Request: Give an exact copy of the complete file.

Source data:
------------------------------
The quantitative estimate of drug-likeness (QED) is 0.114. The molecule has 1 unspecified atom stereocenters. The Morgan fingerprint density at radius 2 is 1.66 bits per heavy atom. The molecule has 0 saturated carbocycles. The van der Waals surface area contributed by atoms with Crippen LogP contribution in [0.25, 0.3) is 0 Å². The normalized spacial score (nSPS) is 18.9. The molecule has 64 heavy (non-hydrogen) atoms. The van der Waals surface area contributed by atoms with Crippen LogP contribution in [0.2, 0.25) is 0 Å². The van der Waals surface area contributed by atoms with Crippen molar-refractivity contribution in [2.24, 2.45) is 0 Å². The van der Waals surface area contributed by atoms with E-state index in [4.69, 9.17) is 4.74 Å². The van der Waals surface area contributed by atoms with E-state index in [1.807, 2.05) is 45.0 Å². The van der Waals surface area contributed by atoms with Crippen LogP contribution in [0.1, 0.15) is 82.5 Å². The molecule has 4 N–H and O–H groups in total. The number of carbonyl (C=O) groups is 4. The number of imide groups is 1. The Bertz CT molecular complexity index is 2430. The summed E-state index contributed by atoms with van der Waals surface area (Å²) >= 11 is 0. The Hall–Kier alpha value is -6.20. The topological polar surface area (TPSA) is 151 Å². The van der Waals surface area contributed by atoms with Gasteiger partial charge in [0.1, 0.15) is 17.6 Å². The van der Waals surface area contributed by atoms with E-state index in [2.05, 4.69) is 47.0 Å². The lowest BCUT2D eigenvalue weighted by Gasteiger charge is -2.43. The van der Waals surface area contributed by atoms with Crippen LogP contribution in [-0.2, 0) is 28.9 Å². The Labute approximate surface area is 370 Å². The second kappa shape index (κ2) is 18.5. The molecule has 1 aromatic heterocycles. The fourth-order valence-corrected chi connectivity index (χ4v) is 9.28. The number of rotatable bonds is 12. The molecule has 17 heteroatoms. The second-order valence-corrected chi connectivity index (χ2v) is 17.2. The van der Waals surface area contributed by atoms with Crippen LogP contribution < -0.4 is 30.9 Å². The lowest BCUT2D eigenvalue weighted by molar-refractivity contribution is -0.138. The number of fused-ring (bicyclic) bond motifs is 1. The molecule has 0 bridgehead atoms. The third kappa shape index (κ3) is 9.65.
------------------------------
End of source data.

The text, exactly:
The quantitative estimate of drug-likeness (QED) is 0.114. The molecule has 1 unspecified atom stereocenters. The Morgan fingerprint density at radius 2 is 1.66 bits per heavy atom. The molecule has 0 saturated carbocycles. The van der Waals surface area contributed by atoms with Crippen LogP contribution in [0.25, 0.3) is 0 Å². The normalized spacial score (nSPS) is 18.9. The molecule has 64 heavy (non-hydrogen) atoms. The van der Waals surface area contributed by atoms with Crippen LogP contribution in [0.2, 0.25) is 0 Å². The van der Waals surface area contributed by atoms with Crippen molar-refractivity contribution in [2.24, 2.45) is 0 Å². The van der Waals surface area contributed by atoms with E-state index in [4.69, 9.17) is 4.74 Å². The van der Waals surface area contributed by atoms with E-state index in [1.807, 2.05) is 45.0 Å². The van der Waals surface area contributed by atoms with Crippen LogP contribution in [0.1, 0.15) is 82.5 Å². The molecule has 4 N–H and O–H groups in total. The number of carbonyl (C=O) groups is 4. The number of imide groups is 1. The Bertz CT molecular complexity index is 2430. The summed E-state index contributed by atoms with van der Waals surface area (Å²) >= 11 is 0. The Hall–Kier alpha value is -6.20. The topological polar surface area (TPSA) is 151 Å². The van der Waals surface area contributed by atoms with Gasteiger partial charge in [0.1, 0.15) is 17.6 Å². The van der Waals surface area contributed by atoms with E-state index in [2.05, 4.69) is 47.0 Å². The lowest BCUT2D eigenvalue weighted by Gasteiger charge is -2.43. The van der Waals surface area contributed by atoms with Crippen LogP contribution in [-0.2, 0) is 28.9 Å². The Labute approximate surface area is 370 Å². The second kappa shape index (κ2) is 18.5. The molecule has 1 aromatic heterocycles. The fourth-order valence-corrected chi connectivity index (χ4v) is 9.28. The number of rotatable bonds is 12. The molecule has 17 heteroatoms. The second-order valence-corrected chi connectivity index (χ2v) is 17.2. The van der Waals surface area contributed by atoms with Crippen LogP contribution < -0.4 is 30.9 Å². The lowest BCUT2D eigenvalue weighted by molar-refractivity contribution is -0.138. The number of fused-ring (bicyclic) bond motifs is 1. The molecule has 0 bridgehead atoms. The third kappa shape index (κ3) is 9.65.